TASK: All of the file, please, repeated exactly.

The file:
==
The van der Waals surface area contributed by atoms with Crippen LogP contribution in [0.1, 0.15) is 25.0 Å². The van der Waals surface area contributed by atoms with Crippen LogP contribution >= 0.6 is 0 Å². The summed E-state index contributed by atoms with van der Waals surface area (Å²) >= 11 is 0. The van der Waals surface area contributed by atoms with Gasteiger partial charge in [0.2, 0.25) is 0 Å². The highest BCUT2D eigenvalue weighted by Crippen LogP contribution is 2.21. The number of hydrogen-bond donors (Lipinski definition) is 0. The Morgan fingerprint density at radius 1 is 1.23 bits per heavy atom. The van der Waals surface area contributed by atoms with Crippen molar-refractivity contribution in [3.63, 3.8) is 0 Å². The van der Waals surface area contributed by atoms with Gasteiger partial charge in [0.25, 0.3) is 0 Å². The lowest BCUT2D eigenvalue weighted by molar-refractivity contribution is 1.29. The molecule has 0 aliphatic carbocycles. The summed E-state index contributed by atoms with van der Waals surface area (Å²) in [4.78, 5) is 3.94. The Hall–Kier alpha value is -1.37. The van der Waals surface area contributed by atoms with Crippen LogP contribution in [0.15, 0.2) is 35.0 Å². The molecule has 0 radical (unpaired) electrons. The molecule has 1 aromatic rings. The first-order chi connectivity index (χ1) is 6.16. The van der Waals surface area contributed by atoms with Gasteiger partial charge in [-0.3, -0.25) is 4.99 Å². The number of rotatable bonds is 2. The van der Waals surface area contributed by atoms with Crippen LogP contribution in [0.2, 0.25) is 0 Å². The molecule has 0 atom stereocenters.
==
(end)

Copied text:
The van der Waals surface area contributed by atoms with Crippen LogP contribution in [0.1, 0.15) is 25.0 Å². The van der Waals surface area contributed by atoms with Crippen LogP contribution >= 0.6 is 0 Å². The summed E-state index contributed by atoms with van der Waals surface area (Å²) >= 11 is 0. The van der Waals surface area contributed by atoms with Gasteiger partial charge in [0.2, 0.25) is 0 Å². The highest BCUT2D eigenvalue weighted by Crippen LogP contribution is 2.21. The number of hydrogen-bond donors (Lipinski definition) is 0. The Morgan fingerprint density at radius 1 is 1.23 bits per heavy atom. The van der Waals surface area contributed by atoms with Crippen molar-refractivity contribution in [3.63, 3.8) is 0 Å². The van der Waals surface area contributed by atoms with Gasteiger partial charge in [0.25, 0.3) is 0 Å². The lowest BCUT2D eigenvalue weighted by molar-refractivity contribution is 1.29. The molecule has 0 aliphatic carbocycles. The summed E-state index contributed by atoms with van der Waals surface area (Å²) in [4.78, 5) is 3.94. The Hall–Kier alpha value is -1.37. The van der Waals surface area contributed by atoms with Crippen LogP contribution in [0.15, 0.2) is 35.0 Å². The molecule has 0 radical (unpaired) electrons. The molecule has 1 aromatic rings. The first-order chi connectivity index (χ1) is 6.16. The van der Waals surface area contributed by atoms with Gasteiger partial charge in [-0.3, -0.25) is 4.99 Å². The number of rotatable bonds is 2. The van der Waals surface area contributed by atoms with Crippen LogP contribution in [0.2, 0.25) is 0 Å². The molecule has 0 atom stereocenters.